This past week I’ve been polishing a new feature for procedural generation, patches. This allows me to hand-create a collection of assets (both single-tile and multi-tile) that gets placed down in a singular area by the terrain/city generator. It can be a solid square or only fill some of the squares within. I can import any patch by dragging in a group of objects from a sample scene. The tile system already converts the patches into the tileset currently in use by that map, and mixes in variants as they are available to the tileset.
The patch system has a lot of additional features yet to do. For example, allowing the definition of patches in a nine-slice style where I can scale them to an arbitrary size with consistent edges. This would allow me to create arbitrary-sized plazas, but more importantly, I can create a road patch that has signs, lights and various elements on it, that scales according to the length (and width if desired) of the road.
I also want to put in randomized prop points: object stubs that will randomly place a specific prop in that spot, anything from a trashcan to a stain to an ambient effect. It also allows me to place variants of an existing entity, such as a destroyed version. This will be important so that my generated city doesn’t look all pristine the way it does above.
I didn’t expect to get dragged into city decor so early in AutoFire’s development. It’s certainly a topic of interest to me, but the push in that direction really came from trying to find props for the game. My 7DRL city was fine, it was basically a dungeon. A dungeon can be a twisty maze of passages and hallways don’t necessarily need a specific direction of travel defined. However, it felt like 90% of modern-day props required placement with some thought… You can’t just sprinkle in mailboxes, street lights and stop signs via Random.Range(0, size)… There needs to be established clusters and strips of materials. I can construct hand-built areas anyway, but to extend everything into procedural town I’m pushing the limit of my limited home-grown tools.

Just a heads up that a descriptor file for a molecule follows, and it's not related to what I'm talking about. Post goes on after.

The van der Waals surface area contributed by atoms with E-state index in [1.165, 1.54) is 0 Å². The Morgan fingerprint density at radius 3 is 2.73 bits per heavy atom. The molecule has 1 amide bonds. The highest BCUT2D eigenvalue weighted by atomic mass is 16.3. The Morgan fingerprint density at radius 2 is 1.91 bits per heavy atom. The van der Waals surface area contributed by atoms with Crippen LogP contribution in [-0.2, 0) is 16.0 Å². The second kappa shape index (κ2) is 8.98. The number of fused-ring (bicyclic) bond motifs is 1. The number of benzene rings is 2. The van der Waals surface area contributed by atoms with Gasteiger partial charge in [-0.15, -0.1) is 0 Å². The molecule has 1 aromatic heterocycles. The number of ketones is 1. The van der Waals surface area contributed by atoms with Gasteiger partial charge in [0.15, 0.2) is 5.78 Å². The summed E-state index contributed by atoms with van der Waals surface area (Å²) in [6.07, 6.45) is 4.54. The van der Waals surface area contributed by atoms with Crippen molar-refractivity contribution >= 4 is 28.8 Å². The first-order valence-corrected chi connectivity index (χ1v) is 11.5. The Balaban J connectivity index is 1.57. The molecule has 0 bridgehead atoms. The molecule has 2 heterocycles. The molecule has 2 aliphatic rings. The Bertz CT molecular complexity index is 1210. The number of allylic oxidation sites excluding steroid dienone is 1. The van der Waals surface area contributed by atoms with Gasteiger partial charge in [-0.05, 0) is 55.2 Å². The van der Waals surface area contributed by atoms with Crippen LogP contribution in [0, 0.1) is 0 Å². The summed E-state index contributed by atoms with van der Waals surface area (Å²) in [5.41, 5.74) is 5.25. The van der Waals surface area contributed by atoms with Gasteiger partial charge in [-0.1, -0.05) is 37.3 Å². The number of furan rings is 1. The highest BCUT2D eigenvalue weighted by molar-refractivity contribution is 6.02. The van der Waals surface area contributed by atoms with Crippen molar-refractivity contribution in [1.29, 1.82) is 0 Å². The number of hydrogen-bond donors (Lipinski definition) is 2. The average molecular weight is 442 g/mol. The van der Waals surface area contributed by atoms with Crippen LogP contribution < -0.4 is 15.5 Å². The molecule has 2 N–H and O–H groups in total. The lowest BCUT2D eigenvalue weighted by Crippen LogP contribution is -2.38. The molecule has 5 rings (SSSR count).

Rolling from all this, I’ve also discovered as my game’s scale gets better established that I’m reaching a point where my single-square building assets are looking weirder and weirder… I want the cars to be big and bold, and characters in the world to be larger than life also, but right now they are about two stories tall. I was okay with something more abstract and representational when I was in 2D, but working in 3D makes that scale a bit more important. Aaaaaand the only way to get my building “walls” closer to the “correct” size is to come up with a system for merging building squares into larger structures. That will take a whole new post-process that… I’m going to wait on.
I’m quite aware that I’m running the risk of entering a bottomless pit of effort… Making a city look like a city is hard, and many games make that their only thing, whereas I have
so much more to do. So, I’m going to finish up this patch functionality and pull back to environments that are a bit easier to generate, such as frontiers, shanty towns, junkyards, and so on. This way I can push back into mission generation and create some assassination missions and encounters. This will finally lead me back to the promised land: the refinement of driving mechanics, combat and its associated UI.
Glad all this is so fun. 🙂